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1.
Cell ; 185(5): 881-895.e20, 2022 03 03.
Article in English | MEDLINE | ID: covidwho-1649960

ABSTRACT

Post-acute sequelae of COVID-19 (PASC) represent an emerging global crisis. However, quantifiable risk factors for PASC and their biological associations are poorly resolved. We executed a deep multi-omic, longitudinal investigation of 309 COVID-19 patients from initial diagnosis to convalescence (2-3 months later), integrated with clinical data and patient-reported symptoms. We resolved four PASC-anticipating risk factors at the time of initial COVID-19 diagnosis: type 2 diabetes, SARS-CoV-2 RNAemia, Epstein-Barr virus viremia, and specific auto-antibodies. In patients with gastrointestinal PASC, SARS-CoV-2-specific and CMV-specific CD8+ T cells exhibited unique dynamics during recovery from COVID-19. Analysis of symptom-associated immunological signatures revealed coordinated immunity polarization into four endotypes, exhibiting divergent acute severity and PASC. We find that immunological associations between PASC factors diminish over time, leading to distinct convalescent immune states. Detectability of most PASC factors at COVID-19 diagnosis emphasizes the importance of early disease measurements for understanding emergent chronic conditions and suggests PASC treatment strategies.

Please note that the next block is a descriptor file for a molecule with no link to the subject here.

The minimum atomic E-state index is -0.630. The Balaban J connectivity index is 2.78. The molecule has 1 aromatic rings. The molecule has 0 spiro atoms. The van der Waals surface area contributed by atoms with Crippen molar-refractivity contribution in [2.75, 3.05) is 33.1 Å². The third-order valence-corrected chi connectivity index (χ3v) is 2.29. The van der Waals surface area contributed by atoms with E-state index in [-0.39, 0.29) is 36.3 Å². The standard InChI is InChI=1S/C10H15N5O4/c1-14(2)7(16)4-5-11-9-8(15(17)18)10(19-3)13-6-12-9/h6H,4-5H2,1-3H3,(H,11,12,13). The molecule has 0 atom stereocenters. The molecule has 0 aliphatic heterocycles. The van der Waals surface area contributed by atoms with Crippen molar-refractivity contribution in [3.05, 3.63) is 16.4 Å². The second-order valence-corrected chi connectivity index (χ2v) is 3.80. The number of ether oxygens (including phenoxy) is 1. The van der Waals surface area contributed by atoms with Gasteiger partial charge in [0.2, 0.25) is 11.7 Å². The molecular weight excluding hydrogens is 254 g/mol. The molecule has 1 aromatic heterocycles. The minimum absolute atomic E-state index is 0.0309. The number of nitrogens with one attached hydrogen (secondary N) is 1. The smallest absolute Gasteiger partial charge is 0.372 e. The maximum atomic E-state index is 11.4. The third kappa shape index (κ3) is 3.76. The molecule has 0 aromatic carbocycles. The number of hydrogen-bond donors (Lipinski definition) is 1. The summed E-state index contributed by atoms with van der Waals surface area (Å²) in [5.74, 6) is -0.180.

Subject(s)
COVID-19/complications , COVID-19/diagnosis , Convalescence , Adaptive Immunity/genetics , Adolescent , Adult , Aged , Aged, 80 and over , Autoantibodies/blood , Biomarkers/metabolism , Blood Proteins/metabolism , CD8-Positive T-Lymphocytes/immunology , CD8-Positive T-Lymphocytes/metabolism , COVID-19/immunology , COVID-19/pathology , COVID-19/virology , Disease Progression , Female , Humans , Immunity, Innate/genetics , Longitudinal Studies , Male , Middle Aged , Risk Factors , SARS-CoV-2/isolation & purification , Transcriptome , Young Adult
2.
Immunity ; 54(11): 2650-2669.e14, 2021 11 09.
Article in English | MEDLINE | ID: covidwho-1442406

ABSTRACT